Why grain merchants will never be so naive to use minimum variance hedging in daily business: A critical discussion
No 303706, 94th Annual Conference, April 15-17, 2020, K U Leuven, Belgium (Cancelled) from Agricultural Economics Society - AES
Minimum variance hedging is probably one of the most popular concepts in the literature on agricultural futures markets. It has been applied many times in the literature, and all studies confirmed that minimum variance hedging has the potential to improve the effectiveness of hedging. However, despite this advantage, no grain merchant has ever used minimum variance hedging in daily business. In this paper we show that grain merchants have a good reason for this. Minimum variance hedging prevents them from trading the basis. If grain merchants do not trade the basis, they will not generate the profits that are necessary to cover the costs of grain storage and will go bankrupt sooner or later. In theory, risk avoidance may be a desirable goal, but in reality, it is not affordable. In fact, the only long-term sustainable strategy is basis trading.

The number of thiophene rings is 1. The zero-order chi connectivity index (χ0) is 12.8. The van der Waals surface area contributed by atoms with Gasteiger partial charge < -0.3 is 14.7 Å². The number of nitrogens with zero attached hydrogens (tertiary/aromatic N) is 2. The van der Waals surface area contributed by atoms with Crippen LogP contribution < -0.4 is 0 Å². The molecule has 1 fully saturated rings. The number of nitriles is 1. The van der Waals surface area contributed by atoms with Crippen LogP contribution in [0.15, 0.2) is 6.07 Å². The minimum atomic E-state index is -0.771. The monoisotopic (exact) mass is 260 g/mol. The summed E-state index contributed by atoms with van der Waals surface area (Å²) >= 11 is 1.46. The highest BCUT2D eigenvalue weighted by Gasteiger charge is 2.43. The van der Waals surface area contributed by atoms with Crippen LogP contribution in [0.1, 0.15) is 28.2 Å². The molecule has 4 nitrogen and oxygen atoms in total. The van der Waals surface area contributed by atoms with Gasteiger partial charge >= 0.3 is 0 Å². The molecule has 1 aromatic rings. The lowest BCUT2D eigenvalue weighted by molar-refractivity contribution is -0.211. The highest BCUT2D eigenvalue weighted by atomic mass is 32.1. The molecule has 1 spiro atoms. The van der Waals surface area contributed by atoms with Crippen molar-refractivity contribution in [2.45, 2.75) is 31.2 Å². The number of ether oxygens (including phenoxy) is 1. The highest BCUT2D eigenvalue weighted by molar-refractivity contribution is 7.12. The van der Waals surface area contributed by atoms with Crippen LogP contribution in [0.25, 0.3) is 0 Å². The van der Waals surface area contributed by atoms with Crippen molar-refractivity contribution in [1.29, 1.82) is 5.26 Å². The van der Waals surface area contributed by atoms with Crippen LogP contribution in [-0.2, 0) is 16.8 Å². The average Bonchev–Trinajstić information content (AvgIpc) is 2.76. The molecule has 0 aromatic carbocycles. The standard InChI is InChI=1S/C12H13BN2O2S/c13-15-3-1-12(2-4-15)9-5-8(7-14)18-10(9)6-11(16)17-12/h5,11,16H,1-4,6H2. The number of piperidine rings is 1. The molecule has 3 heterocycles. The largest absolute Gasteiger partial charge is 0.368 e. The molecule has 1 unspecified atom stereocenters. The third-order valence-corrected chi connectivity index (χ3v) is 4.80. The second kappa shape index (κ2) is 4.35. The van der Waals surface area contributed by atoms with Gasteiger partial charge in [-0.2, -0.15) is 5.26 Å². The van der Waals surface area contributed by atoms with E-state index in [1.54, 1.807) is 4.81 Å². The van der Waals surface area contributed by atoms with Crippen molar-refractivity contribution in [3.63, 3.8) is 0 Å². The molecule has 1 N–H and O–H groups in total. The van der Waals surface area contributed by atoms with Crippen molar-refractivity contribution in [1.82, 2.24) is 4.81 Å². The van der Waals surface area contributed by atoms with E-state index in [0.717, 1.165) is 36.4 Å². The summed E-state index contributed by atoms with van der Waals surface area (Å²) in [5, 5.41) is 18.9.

Keywords: Agricultural Finance; Risk and Uncertainty (search for similar items in EconPapers)
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